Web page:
Excellence in online learning since 2006
LaShelle Lowe-Chardé

CNVC Certified Trainer from Portland, Oregon, USA

My name is LaShelle Lowe-Chardé. I am passionate about helping people express their deepest values in their relationships and creating clarity and connection with self and others. This passion started with my family of origin. It was as rich with love as it was with loud arguments, explosions of anger, fear, and chaos. Growing up with a heart full of love and a mind wrought with confusion, I was highly motivated to find clarity and create the life of beauty and joy I knew was possible. Ever since I can remember I have devoted myself to this search for clarity. At age six I had a vision of living in a monastery. At age eleven I started reading books on the life of the Buddha, the New Testament, the teachings of Don Juan, quantum physics, and whatever else I could find. This quest continued through adolescence and young adulthood and led to a bachelors and a masters degree in psychology. I then began work in public schools as a school psychologist.  In addition to nine years in public schools, I spent several years facilitating group healing work for adolescent youth labeled at-risk. During that same time I led leadership and teamwork trainings for businesses and organizations around Portland.

Along the way I found Compassionate/Nonviolent Communication (NVC) and began training with Marshall Rosenberg and other internationally known NVC trainers. I immediately knew that Compassionate Communication was the missing piece. It offers a deep and broad yet simple understanding of human nature along with a concrete set of tools to help us act and live from a place of clarity and compassion. For me Compassionate Communication is the hands and feet of spirituality.  In 2006, I was certified as a NVC trainer.  In 2002 I realized that my work in the schools and with youth had reached its end.  I left my position as school psychologist and spent a year living in Great Vow Zen Monestary.  Here I was able to do much healing work and deeply integrate NVC into my internal dialogue.  Now the inner voice of compassion arises as habitually as the old voices and of self-criticism and judgment did in the past. 

Beginning the next chapter of my professional life after my time in the monestary, I reconnected with my long time passion for working with couples.  In my work with couples I saw that another dimension of that work that I enjoyed, was supporting individuals in cultivating a compassionate relationship with self.  Relating compassionately to oneself and others in a personal relationship is now the focus of my work. I offer this work in local workshops and class series, on-line courses, and through national and international travel. As much as I love to offer trainings, I also love to be a student in them.  In addition to certification in Nonviolent Communication, I completed a three year training in Hakomi - Body Centered Therapy and introductory trainings in Emotionally Focused Therapy and with the Gottman Institute. I currently live and work in Portland, Oregon.  I feel continually blessed to be living in the great northwest where the lushness of nature is all around.  I am happily supported here by my partner and loving community of friends and collegues.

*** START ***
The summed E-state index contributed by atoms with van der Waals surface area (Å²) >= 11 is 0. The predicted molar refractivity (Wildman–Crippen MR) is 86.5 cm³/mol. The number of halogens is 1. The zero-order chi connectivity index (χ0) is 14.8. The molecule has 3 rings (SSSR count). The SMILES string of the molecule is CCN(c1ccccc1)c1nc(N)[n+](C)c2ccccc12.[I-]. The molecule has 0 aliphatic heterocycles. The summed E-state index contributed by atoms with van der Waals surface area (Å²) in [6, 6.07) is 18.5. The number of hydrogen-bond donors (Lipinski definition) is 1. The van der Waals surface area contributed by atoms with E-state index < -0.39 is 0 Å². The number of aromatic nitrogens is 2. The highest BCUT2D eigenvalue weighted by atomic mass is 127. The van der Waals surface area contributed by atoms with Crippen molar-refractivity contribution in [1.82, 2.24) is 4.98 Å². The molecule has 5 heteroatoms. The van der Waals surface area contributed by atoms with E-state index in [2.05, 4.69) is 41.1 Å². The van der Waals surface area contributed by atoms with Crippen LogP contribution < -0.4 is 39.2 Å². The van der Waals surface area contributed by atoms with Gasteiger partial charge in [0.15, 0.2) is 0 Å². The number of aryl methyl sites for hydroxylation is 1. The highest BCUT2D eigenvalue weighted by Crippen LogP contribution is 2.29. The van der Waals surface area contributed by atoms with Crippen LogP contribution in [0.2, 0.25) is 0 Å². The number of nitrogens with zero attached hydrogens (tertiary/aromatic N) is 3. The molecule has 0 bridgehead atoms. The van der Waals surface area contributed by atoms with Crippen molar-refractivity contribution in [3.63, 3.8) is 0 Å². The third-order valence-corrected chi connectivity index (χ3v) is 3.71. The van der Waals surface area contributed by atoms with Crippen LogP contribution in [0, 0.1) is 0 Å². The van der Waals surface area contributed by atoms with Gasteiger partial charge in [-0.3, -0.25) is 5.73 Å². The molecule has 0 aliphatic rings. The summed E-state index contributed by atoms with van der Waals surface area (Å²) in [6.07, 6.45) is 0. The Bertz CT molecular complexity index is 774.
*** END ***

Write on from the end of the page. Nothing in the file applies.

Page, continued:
Latest NVC Library Resources with LaShelle Lowe-Chardé

Alarm Feelings: Anger, Guilt, Shame and Shut Down

Anger, guilt, shame, and shutdown are often based on reactivity and “should” thinking. They narrow and distort perceptions, which can bring more suffering. So instead, feel them without resistance, nor acting on them. Bring clarity by naming your observables and thoughts, plus your underlying vulnerable feelings, needs and self-responsibility. Then mourn what needs were, or are, unmet. Only then choose what actions to meet needs.

3 Simple Keys To Dissolving Reactivity In Dialogue

Reactivity can be big or subtle. Pressuring yourself or someone to be or do a certain way without trying to understand them with curiosity, is a form of reactivity. Reactivity can create much damage in the short and long term. Catch it early –through discernment, transparency, and remembering that connection is key– and you can foster more open and fulfilling relationships.

Understanding Arguments Against NVC

Even those who practice NVC can repeat old patterns of thinking, believing, feeling, and behaving. If they do, but still use ‘NVC language’ others may think the issue is NVC rather than the person’s capacity. This week, notice even a small instance where someone is against something you suggest. To build trust and connection, experiment with offering empathy or asking them to share what they think, feel, or need.

Understanding The Obstacle of Limiting Beliefs With Regard To Making Requests

When you attempt to make a request what limiting beliefs come up? See if you recognize any from this list. Then compassionately observe your body sensations, impulses, feelings, needs, memories, energy, and images. In making the request ensure your request is connected to your needs, is doable, what you want, and not attached to them saying yes.

Repair: Responding To A Lack Of Empathy

When someone stimulates your pain, you may want them to express care and empathy for your experience. If they're unwilling, you may resent it. You may forget the power of many strategies to meet a need, and you lose your agency. This can lead to reactive habits in you -- such as pleading, demanding, or attacking. Here are reasons you may not be getting an apology or empathy, and what options you have in moving forward.